Movie fans know well the classic poster for Stanley Kubrick's "The Shining."
It shows Jack Nicholson's grinning face through a jagged hole in a door, as a terrified Shelley Duvall screams on the other side. Some variations feature the ax as well, others do not. The whole movie is encapsulated in that scene.
But that was not the Kubrick's original plan for the movie. Kubrick wanted a poster by graphic designer Saul Bass, who eventually drew a not-so-famous pointillist impression of a terrified child's face inside a big 'T,' which forms the first letter of the name of the movie in big, black type. That poster gives almost nothing away about the film.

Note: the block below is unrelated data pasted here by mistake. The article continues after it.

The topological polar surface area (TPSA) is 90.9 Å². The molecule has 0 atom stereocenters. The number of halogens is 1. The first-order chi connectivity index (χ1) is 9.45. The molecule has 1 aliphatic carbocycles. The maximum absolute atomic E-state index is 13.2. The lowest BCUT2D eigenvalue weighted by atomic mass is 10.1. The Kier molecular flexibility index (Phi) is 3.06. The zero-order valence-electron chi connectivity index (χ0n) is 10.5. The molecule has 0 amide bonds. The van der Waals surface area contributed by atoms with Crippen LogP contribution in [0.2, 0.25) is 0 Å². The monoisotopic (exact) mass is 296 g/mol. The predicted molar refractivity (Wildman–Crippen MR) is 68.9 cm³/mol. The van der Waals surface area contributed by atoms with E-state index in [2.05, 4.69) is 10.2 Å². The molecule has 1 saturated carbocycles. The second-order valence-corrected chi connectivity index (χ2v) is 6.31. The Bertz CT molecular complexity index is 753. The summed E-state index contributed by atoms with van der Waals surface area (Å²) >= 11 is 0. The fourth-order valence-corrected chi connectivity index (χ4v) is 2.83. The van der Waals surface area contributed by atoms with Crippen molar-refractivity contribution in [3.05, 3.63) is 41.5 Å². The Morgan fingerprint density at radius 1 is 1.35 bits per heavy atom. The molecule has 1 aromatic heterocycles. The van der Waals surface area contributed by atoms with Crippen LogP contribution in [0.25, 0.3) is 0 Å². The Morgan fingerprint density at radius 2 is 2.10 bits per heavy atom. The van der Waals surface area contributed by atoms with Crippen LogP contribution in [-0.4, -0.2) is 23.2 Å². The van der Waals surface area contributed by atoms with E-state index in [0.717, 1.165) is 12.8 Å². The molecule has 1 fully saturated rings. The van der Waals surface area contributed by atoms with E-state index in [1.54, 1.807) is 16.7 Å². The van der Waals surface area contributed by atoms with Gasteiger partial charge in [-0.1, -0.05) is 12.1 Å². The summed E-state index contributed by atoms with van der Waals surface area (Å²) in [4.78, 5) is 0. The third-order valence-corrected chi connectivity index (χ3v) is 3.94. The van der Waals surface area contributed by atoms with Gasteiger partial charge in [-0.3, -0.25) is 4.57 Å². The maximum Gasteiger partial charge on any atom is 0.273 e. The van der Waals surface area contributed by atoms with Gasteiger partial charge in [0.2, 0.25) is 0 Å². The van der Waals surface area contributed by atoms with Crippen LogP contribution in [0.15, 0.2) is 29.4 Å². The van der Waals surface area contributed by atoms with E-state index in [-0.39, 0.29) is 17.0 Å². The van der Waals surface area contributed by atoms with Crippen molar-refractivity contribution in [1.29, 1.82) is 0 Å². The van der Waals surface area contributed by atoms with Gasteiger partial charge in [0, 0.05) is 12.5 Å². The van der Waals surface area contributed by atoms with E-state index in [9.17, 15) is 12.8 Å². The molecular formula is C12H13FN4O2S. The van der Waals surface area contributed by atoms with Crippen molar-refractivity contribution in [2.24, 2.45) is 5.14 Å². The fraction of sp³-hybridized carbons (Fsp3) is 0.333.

And even that poster wasn't Bass and Kubrick's first idea. An exhibition about Kubrick at the Los Angeles County Museum of Art features several rejected Bass prototypes for the movie poster -- and they are beautiful.
In each one, Bass depicts a small detail from the movie in silhouettes made of dots. And each one was rejected. The images were collected by The Fox Is Black, an art and design blog. Writer Bobby Solomon notes that Bass proposed as many as 300 different designs before one was chosen.
Here's Bass's letter to Kubrick, explaining his choices.
This looks a lot like the type of imagery used in "Close Encounters Of The Third Kind," which was released three years earlier in 1977.
Another image that gives little away. Although the tricycle is a big part of the movie, it's not at all clear that the hand is being buried by snow.
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